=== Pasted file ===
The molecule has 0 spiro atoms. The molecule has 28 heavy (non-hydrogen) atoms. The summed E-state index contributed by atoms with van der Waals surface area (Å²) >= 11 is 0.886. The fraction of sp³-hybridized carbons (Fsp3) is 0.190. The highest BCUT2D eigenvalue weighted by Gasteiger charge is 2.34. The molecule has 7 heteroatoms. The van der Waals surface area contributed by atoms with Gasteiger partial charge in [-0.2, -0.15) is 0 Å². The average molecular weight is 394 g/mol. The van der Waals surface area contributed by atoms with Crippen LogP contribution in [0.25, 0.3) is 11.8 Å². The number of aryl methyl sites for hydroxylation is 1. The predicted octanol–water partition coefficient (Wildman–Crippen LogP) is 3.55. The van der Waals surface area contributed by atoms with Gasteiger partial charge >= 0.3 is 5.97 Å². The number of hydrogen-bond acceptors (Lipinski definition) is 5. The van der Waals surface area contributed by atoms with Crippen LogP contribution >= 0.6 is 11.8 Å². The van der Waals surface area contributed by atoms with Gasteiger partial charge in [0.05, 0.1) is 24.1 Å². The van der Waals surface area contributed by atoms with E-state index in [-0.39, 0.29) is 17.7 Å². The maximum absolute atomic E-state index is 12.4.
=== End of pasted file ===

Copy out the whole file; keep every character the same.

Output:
The molecule has 0 spiro atoms. The molecule has 28 heavy (non-hydrogen) atoms. The summed E-state index contributed by atoms with van der Waals surface area (Å²) >= 11 is 0.886. The fraction of sp³-hybridized carbons (Fsp3) is 0.190. The highest BCUT2D eigenvalue weighted by Gasteiger charge is 2.34. The molecule has 7 heteroatoms. The van der Waals surface area contributed by atoms with Gasteiger partial charge in [-0.2, -0.15) is 0 Å². The average molecular weight is 394 g/mol. The van der Waals surface area contributed by atoms with Crippen LogP contribution in [0.25, 0.3) is 11.8 Å². The number of aryl methyl sites for hydroxylation is 1. The predicted octanol–water partition coefficient (Wildman–Crippen LogP) is 3.55. The van der Waals surface area contributed by atoms with Gasteiger partial charge >= 0.3 is 5.97 Å². The number of hydrogen-bond acceptors (Lipinski definition) is 5. The van der Waals surface area contributed by atoms with Crippen LogP contribution >= 0.6 is 11.8 Å². The van der Waals surface area contributed by atoms with Gasteiger partial charge in [0.05, 0.1) is 24.1 Å². The van der Waals surface area contributed by atoms with E-state index in [-0.39, 0.29) is 17.7 Å². The maximum absolute atomic E-state index is 12.4.